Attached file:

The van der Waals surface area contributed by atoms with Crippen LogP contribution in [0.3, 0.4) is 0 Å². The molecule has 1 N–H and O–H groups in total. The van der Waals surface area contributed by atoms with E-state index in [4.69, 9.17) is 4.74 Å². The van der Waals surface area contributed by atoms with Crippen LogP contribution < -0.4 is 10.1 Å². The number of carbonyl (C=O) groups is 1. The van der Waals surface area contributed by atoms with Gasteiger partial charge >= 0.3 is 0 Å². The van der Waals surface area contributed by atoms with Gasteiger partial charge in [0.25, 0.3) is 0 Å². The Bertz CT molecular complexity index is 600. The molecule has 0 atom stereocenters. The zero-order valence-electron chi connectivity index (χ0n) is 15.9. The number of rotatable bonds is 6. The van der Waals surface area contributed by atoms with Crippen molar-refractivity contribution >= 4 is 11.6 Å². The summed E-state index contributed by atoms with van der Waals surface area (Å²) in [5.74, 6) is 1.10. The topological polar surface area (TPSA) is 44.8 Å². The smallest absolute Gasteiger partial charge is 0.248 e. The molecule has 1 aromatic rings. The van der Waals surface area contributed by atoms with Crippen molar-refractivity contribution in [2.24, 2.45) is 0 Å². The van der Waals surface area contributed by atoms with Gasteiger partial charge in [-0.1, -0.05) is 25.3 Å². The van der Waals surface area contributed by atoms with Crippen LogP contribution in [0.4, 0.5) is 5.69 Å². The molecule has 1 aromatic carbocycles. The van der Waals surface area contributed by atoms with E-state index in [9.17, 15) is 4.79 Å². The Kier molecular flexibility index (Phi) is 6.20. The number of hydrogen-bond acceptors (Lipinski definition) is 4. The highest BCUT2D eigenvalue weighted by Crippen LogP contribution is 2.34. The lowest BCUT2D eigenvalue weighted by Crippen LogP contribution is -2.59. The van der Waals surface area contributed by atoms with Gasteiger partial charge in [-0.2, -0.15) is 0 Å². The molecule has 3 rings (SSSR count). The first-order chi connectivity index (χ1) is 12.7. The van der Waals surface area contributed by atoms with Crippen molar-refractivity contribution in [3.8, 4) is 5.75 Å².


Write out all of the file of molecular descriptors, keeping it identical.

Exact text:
The van der Waals surface area contributed by atoms with Crippen LogP contribution in [0.3, 0.4) is 0 Å². The molecule has 1 N–H and O–H groups in total. The van der Waals surface area contributed by atoms with E-state index in [4.69, 9.17) is 4.74 Å². The van der Waals surface area contributed by atoms with Crippen LogP contribution < -0.4 is 10.1 Å². The number of carbonyl (C=O) groups is 1. The van der Waals surface area contributed by atoms with Gasteiger partial charge >= 0.3 is 0 Å². The van der Waals surface area contributed by atoms with Gasteiger partial charge in [0.25, 0.3) is 0 Å². The Bertz CT molecular complexity index is 600. The molecule has 0 atom stereocenters. The zero-order valence-electron chi connectivity index (χ0n) is 15.9. The number of rotatable bonds is 6. The van der Waals surface area contributed by atoms with Crippen molar-refractivity contribution >= 4 is 11.6 Å². The summed E-state index contributed by atoms with van der Waals surface area (Å²) in [5.74, 6) is 1.10. The topological polar surface area (TPSA) is 44.8 Å². The smallest absolute Gasteiger partial charge is 0.248 e. The molecule has 1 aromatic rings. The van der Waals surface area contributed by atoms with Crippen molar-refractivity contribution in [2.24, 2.45) is 0 Å². The van der Waals surface area contributed by atoms with Gasteiger partial charge in [-0.1, -0.05) is 25.3 Å². The van der Waals surface area contributed by atoms with Crippen LogP contribution in [0.4, 0.5) is 5.69 Å². The molecule has 1 aromatic carbocycles. The van der Waals surface area contributed by atoms with E-state index in [9.17, 15) is 4.79 Å². The Kier molecular flexibility index (Phi) is 6.20. The number of hydrogen-bond acceptors (Lipinski definition) is 4. The highest BCUT2D eigenvalue weighted by Crippen LogP contribution is 2.34. The lowest BCUT2D eigenvalue weighted by Crippen LogP contribution is -2.59. The van der Waals surface area contributed by atoms with Gasteiger partial charge in [-0.2, -0.15) is 0 Å². The molecule has 3 rings (SSSR count). The first-order chi connectivity index (χ1) is 12.7. The van der Waals surface area contributed by atoms with Crippen molar-refractivity contribution in [3.8, 4) is 5.75 Å².